You are here



Bolstering fat cells offers potential new leukemia treatment

Killing cancer cells indirectly by powering up fat cells in the bone marrow could help acute myeloid leukemia patients, according to a new study from McMaster University.

Researchers with the McMaster Stem Cell and Cancer Research Institute found that boosting adipocytes, or fat cells, located in the bone morrow suppressed cancerous leukemia cells but – in a surprise to the research team – induced the regeneration of healthy blood cells at the same time.

New findings explain how UV rays trigger skin cancer

Melanoma, a cancer of skin pigment cells called melanocytes, will strike an estimated 87,110 people in the United States in 2017, according to the Centers for Disease Control and Prevention.

A fraction of those melanomas come from pre-existing moles, but the majority of them come from sources unknown – until now.

Researchers at Cornell University (Ithaca, N.Y.) have discovered that when melanocyte stem cells accumulate a sufficient number of genetic mutations, they can become the cells where these cancers originate.

What’s the Stem Cells Buzz this Week? - Single-Cell SSPCs Analysis, Treg-mediated Cancer Cell Stemness, Parthenogenetic ESC-derived Cortical Neurons, and Protection of Retinal Ganglion Cells!

The Stem Cells Portal brings you a roundup of some of the new and exciting stories in the ever-changing world of stem cells, regenerative medicine, and beyond!

Organ Complementation highlights in vivo Contribution of PSCs to Bone-forming Cells

A study shows how human pluripotent stem cells form functional osteoblasts following transplantation into a mouse embryo engineered to lack a skeletal system

Overcoming infertility with Induced Pluripotent Stem Cell Reprogramming?

Researchers investigating sex chromosome trisomy discover that reprogramming patient cell samples may be an effective means to treat human infertility 

New ‘expanded potential stem cells’ could shed light on developmental disorders

For the first time, researchers have created expanded potential stem cells (EPSCs) in mice that, they report, have a greater potential for development than current stem cell lines. These stem cells have the features of the very first cells in the developing embryo and can develop into any type of cell.

The methods used could also help produce similar stem cell lines from human and other mammalian species, including those such as pigs or cows, where embryonic stem cell lines are still not available.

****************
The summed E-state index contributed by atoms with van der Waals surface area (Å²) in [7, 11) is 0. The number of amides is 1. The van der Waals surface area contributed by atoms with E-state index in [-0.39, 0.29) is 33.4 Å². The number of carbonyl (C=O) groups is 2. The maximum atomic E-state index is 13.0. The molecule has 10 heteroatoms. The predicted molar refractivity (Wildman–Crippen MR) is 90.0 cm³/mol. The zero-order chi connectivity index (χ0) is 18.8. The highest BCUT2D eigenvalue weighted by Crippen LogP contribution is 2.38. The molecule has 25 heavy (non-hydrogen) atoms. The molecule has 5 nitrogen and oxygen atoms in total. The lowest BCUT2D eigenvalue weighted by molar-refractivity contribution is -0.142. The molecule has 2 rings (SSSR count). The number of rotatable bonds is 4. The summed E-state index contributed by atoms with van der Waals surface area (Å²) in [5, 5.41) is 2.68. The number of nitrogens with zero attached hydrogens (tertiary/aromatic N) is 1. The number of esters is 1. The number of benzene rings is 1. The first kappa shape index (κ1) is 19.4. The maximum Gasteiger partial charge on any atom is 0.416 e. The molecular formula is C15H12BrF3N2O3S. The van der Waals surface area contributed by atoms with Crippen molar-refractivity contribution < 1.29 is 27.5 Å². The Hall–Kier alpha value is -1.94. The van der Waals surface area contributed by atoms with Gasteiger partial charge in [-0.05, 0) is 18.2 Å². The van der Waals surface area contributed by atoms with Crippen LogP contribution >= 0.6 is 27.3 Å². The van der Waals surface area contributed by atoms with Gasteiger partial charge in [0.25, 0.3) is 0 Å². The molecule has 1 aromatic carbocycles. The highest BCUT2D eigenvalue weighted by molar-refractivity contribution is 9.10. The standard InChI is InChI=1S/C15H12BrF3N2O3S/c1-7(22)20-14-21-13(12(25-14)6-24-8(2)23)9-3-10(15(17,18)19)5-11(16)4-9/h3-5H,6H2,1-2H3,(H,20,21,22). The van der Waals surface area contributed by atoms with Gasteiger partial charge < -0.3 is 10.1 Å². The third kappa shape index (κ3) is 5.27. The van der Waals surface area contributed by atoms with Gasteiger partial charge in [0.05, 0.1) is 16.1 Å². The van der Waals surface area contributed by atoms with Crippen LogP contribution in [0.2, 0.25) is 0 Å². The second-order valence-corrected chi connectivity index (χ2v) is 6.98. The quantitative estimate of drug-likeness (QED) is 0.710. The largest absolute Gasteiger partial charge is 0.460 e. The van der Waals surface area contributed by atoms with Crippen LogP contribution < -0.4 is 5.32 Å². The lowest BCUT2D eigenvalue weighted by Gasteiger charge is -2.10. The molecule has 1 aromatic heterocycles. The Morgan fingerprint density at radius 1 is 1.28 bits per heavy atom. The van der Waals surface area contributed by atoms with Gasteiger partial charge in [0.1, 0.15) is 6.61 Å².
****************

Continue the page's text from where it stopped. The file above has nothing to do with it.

What’s the Stem Cells Buzz this Week? - CAR T Cell Therapies, Intestinal Stem Cell Fitness, Alveolar Injury treatment with EPCs, and iPSC Neuropsychiatric Disease Models!

The Stem Cells Portal brings you a roundup of some of the new and exciting stories in the ever-changing world of stem cells, regenerative medicine, and beyond!

Scientists pinpoint melanoma’s origin

A team of researchers has tracked down the cellular origin of cutaneous melanoma, the deadliest form of skin cancer. They observed that these very aggressive tumors arise from mature, pigment-producing cells called melanocytes.

As melanoma develops, these cells are eventually reprogrammed, lose their differentiated features and become invasive, migratory cancer cells. This knowledge is vital to understanding how these melanoma lesions are formed, facilitate their early detection and develop preventive treatment avenues.

Growing human brain cells in the lab

Li Gan, Ph.D., wants to find treatments to help patients with Alzheimer’s disease. Like most researchers, she’s hit a few major roadblocks.

When researchers like Dr. Gan find potential new drugs, it's useful to test them on human cells to increase the chances that they will benefit patients. Historically, these tests have been conducted in cancer cells, which often don’t match the biology of human brain cells.

Battling Lung Fibrosis with Allogeneic Lung Spheroid Cells

In the search for more effective treatment strategies for lung disease, a team of researchers highlights the potential utility of allogeneic adult lung spheroid cells


Subscribe to Stem Cells Portal - Stem Cells Journal Online Community RSS